3. Play a long game with your career. Be a long distance runner, not a sprinter. You can cut corners to advance more rapidly, but you will sooner or later pay a price for this. Henry Kissinger once told a large public audience at the Heritage Foundation that the tragedy of his life was rising too high too soon. After serving as a young Secretary of State, he reported that the rest of his life had been an anticlimax.

4. When you make mistakes, as you will, try to fix them and do your best to repair the damage that you may have done to other people.

5. When you are rising in a highly competitive career, you have to work hard indeed, but be sure to devote enough time to keep your family intact. If you devote enough time, love, and patience to keep your own family together, you will be very happy that you did when you are my age. So will your spouse and children. Also, a family is the foundation of your life. If the foundation is neglected, I have seen many once impressive careers implode.

6. You need to plan a career, but with the knowledge that the most important things that influence this career, for better or for worse, will be events and developments that you never planned for or expected. They just happen along the way, like the accidental discovery of penicillin or the chain of events that led me to Merrill Lynch at a critical time in my life. Lifelong learning and growth is a key to being able to profit from the unexpected opportunities that will happen along the way. Another key is to make your focus on what you might contribute, rather than what you can get. People who give more than they take are welcome everywhere.

LESSONS FROM TWO IMPORTANT MENTORS: Governor William Scranton and Dr. Herbert Stein

Now a few words about some powerful lessons from two men who strongly influenced me in years past: Governor William Scranton and former Chairman of the Council of Economic Advisors, Dr. Herbert Stein

1. The first lesson I learned from Governor Scranton during the Nixon Transition in 1969 was that there was more to a public policy career than the pursuit of more and more titles. Scranton turned down the Secretary of State job twice when Richard Nixon offered it to him. Scranton told me that getting things accomplished was more important than holding a top position. Bromley Smith, the Executive Secretary of the National Security Council for many decades, said the same thing to me. He told me that the most influential foreign policy advisor to the President could be his driver, if that was the person the President listened to. Scranton deeply understood this, and I never forgot it.

2. When he became governor of Pennsylvania in 1960, the state had one of the highest unemployment rates in the nation. When he retired four years later, it had one of the lowest. Scranton also taught me the importance of speaking the truth to power. I was present when he said at a huge news conference in 1970 after the Commission on Campus Unrest report was issued: “There is a failure of moral leadership in this White House.” You never forget a dramatic moment like that.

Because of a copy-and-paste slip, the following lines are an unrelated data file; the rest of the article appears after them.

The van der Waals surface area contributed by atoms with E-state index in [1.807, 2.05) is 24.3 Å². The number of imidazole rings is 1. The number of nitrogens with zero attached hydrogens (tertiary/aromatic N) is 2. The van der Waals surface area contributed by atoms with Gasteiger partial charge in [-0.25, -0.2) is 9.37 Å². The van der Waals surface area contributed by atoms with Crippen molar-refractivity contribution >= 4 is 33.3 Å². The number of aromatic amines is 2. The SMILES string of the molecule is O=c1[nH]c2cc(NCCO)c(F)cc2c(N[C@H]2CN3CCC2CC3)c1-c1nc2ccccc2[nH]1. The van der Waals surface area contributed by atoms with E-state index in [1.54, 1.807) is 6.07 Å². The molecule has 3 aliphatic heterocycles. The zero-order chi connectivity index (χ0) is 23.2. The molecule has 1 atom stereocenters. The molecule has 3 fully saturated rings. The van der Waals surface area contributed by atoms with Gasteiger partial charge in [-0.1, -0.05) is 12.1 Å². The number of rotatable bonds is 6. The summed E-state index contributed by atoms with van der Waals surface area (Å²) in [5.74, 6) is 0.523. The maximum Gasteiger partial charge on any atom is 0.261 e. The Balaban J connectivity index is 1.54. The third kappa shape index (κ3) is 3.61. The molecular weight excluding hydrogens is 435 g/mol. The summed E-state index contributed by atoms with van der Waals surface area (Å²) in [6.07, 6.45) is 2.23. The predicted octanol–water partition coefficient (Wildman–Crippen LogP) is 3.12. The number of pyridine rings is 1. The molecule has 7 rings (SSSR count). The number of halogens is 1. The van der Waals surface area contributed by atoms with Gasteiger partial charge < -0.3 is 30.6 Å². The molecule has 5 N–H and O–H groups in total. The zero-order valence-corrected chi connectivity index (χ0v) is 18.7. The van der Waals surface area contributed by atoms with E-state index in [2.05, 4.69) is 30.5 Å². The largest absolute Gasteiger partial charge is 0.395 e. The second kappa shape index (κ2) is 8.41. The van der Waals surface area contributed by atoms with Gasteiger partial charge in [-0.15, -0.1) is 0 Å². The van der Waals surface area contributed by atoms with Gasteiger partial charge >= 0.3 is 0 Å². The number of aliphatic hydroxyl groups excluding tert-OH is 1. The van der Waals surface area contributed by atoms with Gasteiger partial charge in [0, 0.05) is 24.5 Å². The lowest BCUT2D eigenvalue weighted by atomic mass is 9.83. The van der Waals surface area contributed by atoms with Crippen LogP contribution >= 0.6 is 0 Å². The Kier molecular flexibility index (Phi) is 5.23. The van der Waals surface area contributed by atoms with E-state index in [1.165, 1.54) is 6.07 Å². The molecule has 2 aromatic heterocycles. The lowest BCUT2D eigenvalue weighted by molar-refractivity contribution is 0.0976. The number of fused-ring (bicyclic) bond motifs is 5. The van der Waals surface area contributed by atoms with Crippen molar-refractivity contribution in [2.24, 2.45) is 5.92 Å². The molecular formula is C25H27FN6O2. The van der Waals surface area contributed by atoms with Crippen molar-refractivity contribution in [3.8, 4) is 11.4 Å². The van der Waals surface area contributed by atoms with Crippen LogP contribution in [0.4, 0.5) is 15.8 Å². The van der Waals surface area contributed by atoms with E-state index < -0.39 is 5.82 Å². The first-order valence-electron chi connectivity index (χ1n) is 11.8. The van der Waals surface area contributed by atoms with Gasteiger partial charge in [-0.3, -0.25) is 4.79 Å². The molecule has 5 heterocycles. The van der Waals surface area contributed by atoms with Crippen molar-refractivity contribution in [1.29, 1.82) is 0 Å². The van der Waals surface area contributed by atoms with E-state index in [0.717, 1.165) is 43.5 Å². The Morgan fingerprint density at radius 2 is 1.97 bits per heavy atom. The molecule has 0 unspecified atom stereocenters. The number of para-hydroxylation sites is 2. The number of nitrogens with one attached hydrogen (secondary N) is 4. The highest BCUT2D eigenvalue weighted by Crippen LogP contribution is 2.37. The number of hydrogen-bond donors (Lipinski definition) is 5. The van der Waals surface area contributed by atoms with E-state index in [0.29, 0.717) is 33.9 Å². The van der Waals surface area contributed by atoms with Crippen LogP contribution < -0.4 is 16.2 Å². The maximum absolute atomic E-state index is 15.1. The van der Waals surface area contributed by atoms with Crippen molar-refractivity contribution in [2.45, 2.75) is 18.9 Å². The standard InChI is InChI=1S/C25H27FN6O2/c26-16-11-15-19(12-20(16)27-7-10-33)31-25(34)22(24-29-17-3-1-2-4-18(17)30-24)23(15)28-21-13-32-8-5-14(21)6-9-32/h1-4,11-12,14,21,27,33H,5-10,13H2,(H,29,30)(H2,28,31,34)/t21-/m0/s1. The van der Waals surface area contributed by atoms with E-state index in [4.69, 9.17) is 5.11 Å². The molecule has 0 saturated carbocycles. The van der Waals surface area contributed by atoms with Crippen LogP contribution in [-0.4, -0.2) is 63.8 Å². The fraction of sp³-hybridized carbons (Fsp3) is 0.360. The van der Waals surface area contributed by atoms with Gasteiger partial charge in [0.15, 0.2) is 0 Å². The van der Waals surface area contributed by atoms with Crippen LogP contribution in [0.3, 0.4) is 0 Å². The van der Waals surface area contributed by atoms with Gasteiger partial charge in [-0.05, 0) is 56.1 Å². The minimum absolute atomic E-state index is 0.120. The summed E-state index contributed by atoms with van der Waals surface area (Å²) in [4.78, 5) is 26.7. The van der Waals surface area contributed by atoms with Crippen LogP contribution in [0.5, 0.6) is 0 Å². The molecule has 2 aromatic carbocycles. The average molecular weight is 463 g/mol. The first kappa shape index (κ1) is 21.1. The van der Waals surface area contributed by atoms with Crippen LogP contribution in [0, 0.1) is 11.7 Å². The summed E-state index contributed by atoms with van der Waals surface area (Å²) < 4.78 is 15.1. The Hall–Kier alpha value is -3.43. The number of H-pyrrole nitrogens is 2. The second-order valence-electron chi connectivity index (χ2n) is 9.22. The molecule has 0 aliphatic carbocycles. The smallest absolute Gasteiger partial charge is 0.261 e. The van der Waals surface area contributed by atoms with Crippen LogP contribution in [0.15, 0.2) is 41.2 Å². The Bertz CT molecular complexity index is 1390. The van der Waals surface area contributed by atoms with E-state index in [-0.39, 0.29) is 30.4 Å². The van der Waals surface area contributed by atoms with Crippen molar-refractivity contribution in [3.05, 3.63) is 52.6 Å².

3. He also told me “If you don’t fight, you don’t count, but fight intelligently.”

4. Scranton ran for President in 1964, even though he knew he had not the slightest chance of being elected because he was upset by the use of race as a wedge issue by part of the Republican establishment and wanted to raise the flag around which people who agreed with him could rally.

5. Henry Kissinger described Scranton in his memoirs as “an utterly selfless individual.” He was indeed.

6. Scranton cared deeply about your university where he had studied as a young man and devoted much of his time in later years helping this university in fund raising and other ways.

7. He emphasized to me that the most important word in a politician’s vocabulary is the word YOU. Your concerns, your children’s future, your communities. He noted that political figures who think it is all about themselves and their careers seldom accomplish much and have few real friends.

8. A year ago last summer, I received an invitation to have lunch at the home of the 96 year old Scranton in Pennsylvania. I hadn’t seen him for some years, and I knew that he was in failing health. What I found was an older man with his mind completely intact and focused on the future. He wanted to know how my children were coming along. What I thought about the Syrian situation. What parts of the Dodd Frank legislation did I think needed adjustment. And finally he said, “Dick, I want you to be very frank with me. You have spent most of your time in public service. Do you have enough money to retire when the time comes? Tell me honestly, do you need more money.”